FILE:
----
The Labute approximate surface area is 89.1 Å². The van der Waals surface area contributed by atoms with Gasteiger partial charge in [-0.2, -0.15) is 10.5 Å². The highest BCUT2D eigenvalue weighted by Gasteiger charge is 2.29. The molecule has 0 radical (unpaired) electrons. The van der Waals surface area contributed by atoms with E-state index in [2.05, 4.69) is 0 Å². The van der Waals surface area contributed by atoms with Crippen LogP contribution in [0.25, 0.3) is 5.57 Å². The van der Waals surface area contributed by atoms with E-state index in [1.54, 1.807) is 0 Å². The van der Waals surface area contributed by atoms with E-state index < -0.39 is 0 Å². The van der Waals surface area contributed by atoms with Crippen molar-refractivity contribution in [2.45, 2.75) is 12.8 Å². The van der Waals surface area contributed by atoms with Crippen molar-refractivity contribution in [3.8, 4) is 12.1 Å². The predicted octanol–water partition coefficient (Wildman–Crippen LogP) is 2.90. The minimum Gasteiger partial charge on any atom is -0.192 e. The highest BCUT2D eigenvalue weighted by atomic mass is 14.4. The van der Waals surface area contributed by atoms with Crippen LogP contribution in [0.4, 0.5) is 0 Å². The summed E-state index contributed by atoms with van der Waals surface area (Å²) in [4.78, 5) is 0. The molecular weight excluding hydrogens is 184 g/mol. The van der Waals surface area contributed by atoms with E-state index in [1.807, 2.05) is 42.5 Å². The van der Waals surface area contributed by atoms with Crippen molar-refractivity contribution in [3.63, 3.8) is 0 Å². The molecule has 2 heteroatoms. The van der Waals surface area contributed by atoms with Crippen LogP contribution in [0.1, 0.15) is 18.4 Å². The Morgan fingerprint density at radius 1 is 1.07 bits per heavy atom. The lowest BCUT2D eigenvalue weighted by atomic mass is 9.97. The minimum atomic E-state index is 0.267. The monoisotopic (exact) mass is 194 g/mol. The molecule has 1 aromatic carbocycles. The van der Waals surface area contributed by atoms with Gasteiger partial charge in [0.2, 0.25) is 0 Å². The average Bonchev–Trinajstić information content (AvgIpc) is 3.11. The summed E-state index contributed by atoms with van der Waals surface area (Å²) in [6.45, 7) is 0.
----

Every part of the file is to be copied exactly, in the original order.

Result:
The Labute approximate surface area is 89.1 Å². The van der Waals surface area contributed by atoms with Gasteiger partial charge in [-0.2, -0.15) is 10.5 Å². The highest BCUT2D eigenvalue weighted by Gasteiger charge is 2.29. The molecule has 0 radical (unpaired) electrons. The van der Waals surface area contributed by atoms with E-state index in [2.05, 4.69) is 0 Å². The van der Waals surface area contributed by atoms with Crippen LogP contribution in [0.25, 0.3) is 5.57 Å². The van der Waals surface area contributed by atoms with E-state index in [1.54, 1.807) is 0 Å². The van der Waals surface area contributed by atoms with E-state index < -0.39 is 0 Å². The van der Waals surface area contributed by atoms with Crippen molar-refractivity contribution in [2.45, 2.75) is 12.8 Å². The van der Waals surface area contributed by atoms with Crippen molar-refractivity contribution in [3.8, 4) is 12.1 Å². The predicted octanol–water partition coefficient (Wildman–Crippen LogP) is 2.90. The minimum Gasteiger partial charge on any atom is -0.192 e. The highest BCUT2D eigenvalue weighted by atomic mass is 14.4. The van der Waals surface area contributed by atoms with Crippen LogP contribution in [0.4, 0.5) is 0 Å². The summed E-state index contributed by atoms with van der Waals surface area (Å²) in [4.78, 5) is 0. The molecular weight excluding hydrogens is 184 g/mol. The van der Waals surface area contributed by atoms with E-state index in [1.807, 2.05) is 42.5 Å². The van der Waals surface area contributed by atoms with Crippen molar-refractivity contribution in [3.63, 3.8) is 0 Å². The molecule has 2 heteroatoms. The van der Waals surface area contributed by atoms with Crippen LogP contribution in [0.1, 0.15) is 18.4 Å². The Morgan fingerprint density at radius 1 is 1.07 bits per heavy atom. The lowest BCUT2D eigenvalue weighted by atomic mass is 9.97. The minimum atomic E-state index is 0.267. The monoisotopic (exact) mass is 194 g/mol. The molecule has 1 aromatic carbocycles. The van der Waals surface area contributed by atoms with Gasteiger partial charge in [0.2, 0.25) is 0 Å². The average Bonchev–Trinajstić information content (AvgIpc) is 3.11. The summed E-state index contributed by atoms with van der Waals surface area (Å²) in [6.45, 7) is 0.